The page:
American Canopy (Paperback)
Trees, Forests, and the Making of a Nation
Scribner, 9781439193587, 416pp.
Publication Date: April 2, 2013
Other Editions of This Title:
Eric Rutkow’s “deeply fascinating” (The Boston Globe) work shows how trees were essential to the early years of the republic and indivisible from the country’s rise as both an empire and a civilization. Among American Canopy’s many captivating stories: the Liberty Trees, where colonists gathered to plot rebellion against the British; Henry David Thoreau’s famous retreat into the woods; the creation of New York City’s Central Park; the great fire of 1871 that killed a thousand people in the lumber town of Peshtigo, Wisconsin; the fevered attempts to save the American chestnut and the American elm from extinction; and the controversy over spotted owls and the old-growth forests they inhabited. Rutkow also explains how trees were of deep interest to such figures as George Washington, Thomas Jefferson, Benjamin Franklin, Teddy Roosevelt, and Franklin Roosevelt, who oversaw the planting of some three billion trees nationally in his time as president.
Never before has anyone treated our country’s trees and forests as the subject of a broad historical study, and the result is an accessible, informative, and thoroughly entertaining read. Audacious in its four-hundred-year scope, authoritative in its detail, and elegant in its execution, American Canopy is perfect for history buffs and nature lovers alike and announces Eric Rutkow as a major new author of popular history.
About the Author
Praise For American Canopy: Trees, Forests, and the Making of a Nation…
“A deeply fascinating survey of American history through a particularly interesting angle.” —Anthony Doerr, The Boston Globe
“Rutkow is clearly enraptured by his topic and, like another great popular historian, David McCullough, has a knack for making the reader enraptured as well. He tells history’s story as just that: a story, not a boring lecture.” —The Chicago Tribune
“Rutkow has cut through America’s use and love of trees to reveal the rings of our nation’s history and the people who have helped shape it.” —The San Diego Union-Tribune
“Sound and enlightening.” —The Washington Post
“[A] richly-distilled cultural history of our woods...an even-handed and comprehensive history that could not be more relevant.” —Bloomberg Businessweek
“Rutkow’s unique, eye-opening history helps us see clearly both the forest and the trees.” —Booklist, starred review
“For those who see our history through the traditional categories of politics, economics, and culture, a delightful feast awaits. In this remarkably inventive book, Eric Rutkow looks at our national experience through the lens of our magnificent trees, showing their extraordinary importance in shaping how we lived, thrived, and expanded as a people. A beautifully written, devilishly original piece of work.” —David Oshinsky, winner of the Pulitzer Prize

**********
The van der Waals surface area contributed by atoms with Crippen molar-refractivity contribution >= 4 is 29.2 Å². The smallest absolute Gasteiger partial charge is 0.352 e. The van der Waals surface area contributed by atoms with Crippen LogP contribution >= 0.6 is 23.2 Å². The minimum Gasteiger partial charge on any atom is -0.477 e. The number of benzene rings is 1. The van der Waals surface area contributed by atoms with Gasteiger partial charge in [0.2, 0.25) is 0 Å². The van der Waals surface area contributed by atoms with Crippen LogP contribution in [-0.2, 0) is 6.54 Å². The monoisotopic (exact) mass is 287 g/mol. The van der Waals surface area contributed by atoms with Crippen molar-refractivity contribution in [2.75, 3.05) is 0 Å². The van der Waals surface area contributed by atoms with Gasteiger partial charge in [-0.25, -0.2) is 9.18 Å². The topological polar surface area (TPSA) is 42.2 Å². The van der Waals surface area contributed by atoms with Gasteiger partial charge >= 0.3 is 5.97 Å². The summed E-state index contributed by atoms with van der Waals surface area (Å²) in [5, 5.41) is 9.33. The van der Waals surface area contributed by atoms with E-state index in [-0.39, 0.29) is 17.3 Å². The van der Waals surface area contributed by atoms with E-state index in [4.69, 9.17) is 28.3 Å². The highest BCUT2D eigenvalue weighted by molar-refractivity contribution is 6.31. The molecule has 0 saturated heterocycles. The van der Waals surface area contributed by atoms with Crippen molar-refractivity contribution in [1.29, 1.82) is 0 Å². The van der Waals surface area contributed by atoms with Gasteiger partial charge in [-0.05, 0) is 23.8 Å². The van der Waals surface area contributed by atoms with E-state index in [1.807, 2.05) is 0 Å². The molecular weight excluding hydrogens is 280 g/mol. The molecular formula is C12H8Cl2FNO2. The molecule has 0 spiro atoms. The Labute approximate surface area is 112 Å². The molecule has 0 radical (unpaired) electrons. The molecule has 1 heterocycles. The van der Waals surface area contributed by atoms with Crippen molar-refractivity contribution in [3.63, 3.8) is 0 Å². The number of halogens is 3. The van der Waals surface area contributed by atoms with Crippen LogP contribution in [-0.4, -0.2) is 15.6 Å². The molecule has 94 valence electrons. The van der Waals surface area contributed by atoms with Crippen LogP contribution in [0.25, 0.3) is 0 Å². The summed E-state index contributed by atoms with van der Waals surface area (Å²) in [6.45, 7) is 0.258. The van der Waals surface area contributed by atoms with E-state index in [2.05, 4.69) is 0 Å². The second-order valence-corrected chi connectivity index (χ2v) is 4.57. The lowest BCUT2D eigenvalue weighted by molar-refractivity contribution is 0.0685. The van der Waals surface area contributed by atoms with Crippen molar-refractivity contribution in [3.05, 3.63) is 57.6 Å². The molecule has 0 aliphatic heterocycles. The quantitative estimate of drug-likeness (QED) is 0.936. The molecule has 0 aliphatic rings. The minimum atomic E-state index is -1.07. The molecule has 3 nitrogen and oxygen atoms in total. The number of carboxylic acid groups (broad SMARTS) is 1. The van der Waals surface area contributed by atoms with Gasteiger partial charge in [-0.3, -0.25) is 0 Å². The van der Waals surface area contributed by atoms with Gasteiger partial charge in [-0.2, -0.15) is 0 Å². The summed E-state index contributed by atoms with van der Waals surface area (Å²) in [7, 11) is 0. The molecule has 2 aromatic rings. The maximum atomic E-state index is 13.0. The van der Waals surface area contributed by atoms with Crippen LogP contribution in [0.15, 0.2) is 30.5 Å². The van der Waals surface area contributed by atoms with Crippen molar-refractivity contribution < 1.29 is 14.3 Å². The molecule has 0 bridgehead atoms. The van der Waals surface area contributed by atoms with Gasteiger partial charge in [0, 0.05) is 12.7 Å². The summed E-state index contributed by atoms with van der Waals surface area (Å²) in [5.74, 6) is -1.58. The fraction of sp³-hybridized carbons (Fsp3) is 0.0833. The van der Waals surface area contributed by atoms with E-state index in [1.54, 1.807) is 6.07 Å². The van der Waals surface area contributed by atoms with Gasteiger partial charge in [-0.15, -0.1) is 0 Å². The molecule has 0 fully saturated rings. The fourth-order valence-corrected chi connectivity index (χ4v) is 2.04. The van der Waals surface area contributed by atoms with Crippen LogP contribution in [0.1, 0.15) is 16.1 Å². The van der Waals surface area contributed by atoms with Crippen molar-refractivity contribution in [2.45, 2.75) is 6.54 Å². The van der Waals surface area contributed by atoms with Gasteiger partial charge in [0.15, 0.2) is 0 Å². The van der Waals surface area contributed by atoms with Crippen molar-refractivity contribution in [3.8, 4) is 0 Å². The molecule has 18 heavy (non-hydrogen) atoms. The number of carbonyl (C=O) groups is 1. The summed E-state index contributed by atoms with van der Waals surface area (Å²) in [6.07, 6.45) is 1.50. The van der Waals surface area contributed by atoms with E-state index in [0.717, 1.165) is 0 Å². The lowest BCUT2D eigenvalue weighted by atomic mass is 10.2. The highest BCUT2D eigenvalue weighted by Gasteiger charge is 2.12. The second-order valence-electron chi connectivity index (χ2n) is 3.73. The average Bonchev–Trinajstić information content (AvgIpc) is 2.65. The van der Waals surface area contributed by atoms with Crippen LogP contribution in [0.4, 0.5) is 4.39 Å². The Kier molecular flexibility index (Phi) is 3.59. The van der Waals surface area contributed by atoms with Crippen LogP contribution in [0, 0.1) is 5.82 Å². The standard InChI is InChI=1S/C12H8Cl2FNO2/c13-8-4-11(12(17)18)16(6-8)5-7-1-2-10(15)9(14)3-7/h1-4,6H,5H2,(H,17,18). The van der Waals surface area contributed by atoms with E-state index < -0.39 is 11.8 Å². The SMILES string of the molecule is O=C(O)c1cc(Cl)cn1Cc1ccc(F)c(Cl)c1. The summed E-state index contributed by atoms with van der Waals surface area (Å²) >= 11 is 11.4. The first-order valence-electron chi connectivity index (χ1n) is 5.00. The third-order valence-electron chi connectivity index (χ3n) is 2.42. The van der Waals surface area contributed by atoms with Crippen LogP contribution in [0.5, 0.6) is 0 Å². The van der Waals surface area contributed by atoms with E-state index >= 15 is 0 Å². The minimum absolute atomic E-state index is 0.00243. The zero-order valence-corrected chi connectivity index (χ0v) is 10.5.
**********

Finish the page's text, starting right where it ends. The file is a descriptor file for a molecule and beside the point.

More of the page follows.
“Both delightful and enlightening--a book filled with fascinations and surprises about a subject I had never though about (much less read about) before. That it’s written with such charm and grace only intensifies its appeal.” —Daniel Okrent, bestselling author of Last Call
“American Canopy marks the debut of an uncommonly gifted young historian and writer. Ranging across four centuries of history, Eric Rutkow shows the manifold ways in which trees—and woodland—and wood—have shaped the contours of American life and culture. And because he has managed to build the story around gripping events and lively characters, the book entertains as much as it informs. All in all, a remarkable performance!” —John Demos, Bancroft Prize winner and National Book Award finalist
"In American Canopy, Eric Rutkow works a wonderful magic. He takes the most obvious of things—trees—and weaves an astounding and complex narrative that ranges across American history." —S.C. Gwynne, Pulitzer Prize finalist and author of Empire of the Summer Moon and Rebel Yell
"Right from its quietly shocking prelude—the cavalier and surprisingly recent murder of the oldest living thing in North America—Eric Rutkow’s splendid saga shows, through a chain of stories and biographical sketches that are intimate, fresh, and often startling, how trees have shaped every aspect of our national life. Here is the tree as symbol and as tool, as companion and enemy, as a tonic for our spirits and the indispensable ingredient of our every enterprise from the colonization voyages to the transcontinental railroad to Levittown. The result, both fascinating and valuable, is a short of shadow history of America. Toward the end of his finest novel, F. Scott Fitzgerald writes that the ‘vanished trees, the trees that had made way for Gatsby’s house, had once pandered in whispers to the last and greatest of all human dreams.’ American Canopy retrieves those trees and does full-rigged (on tall, white-pine masts) justice to the dream." —Richard Snow, author of Iron Dawn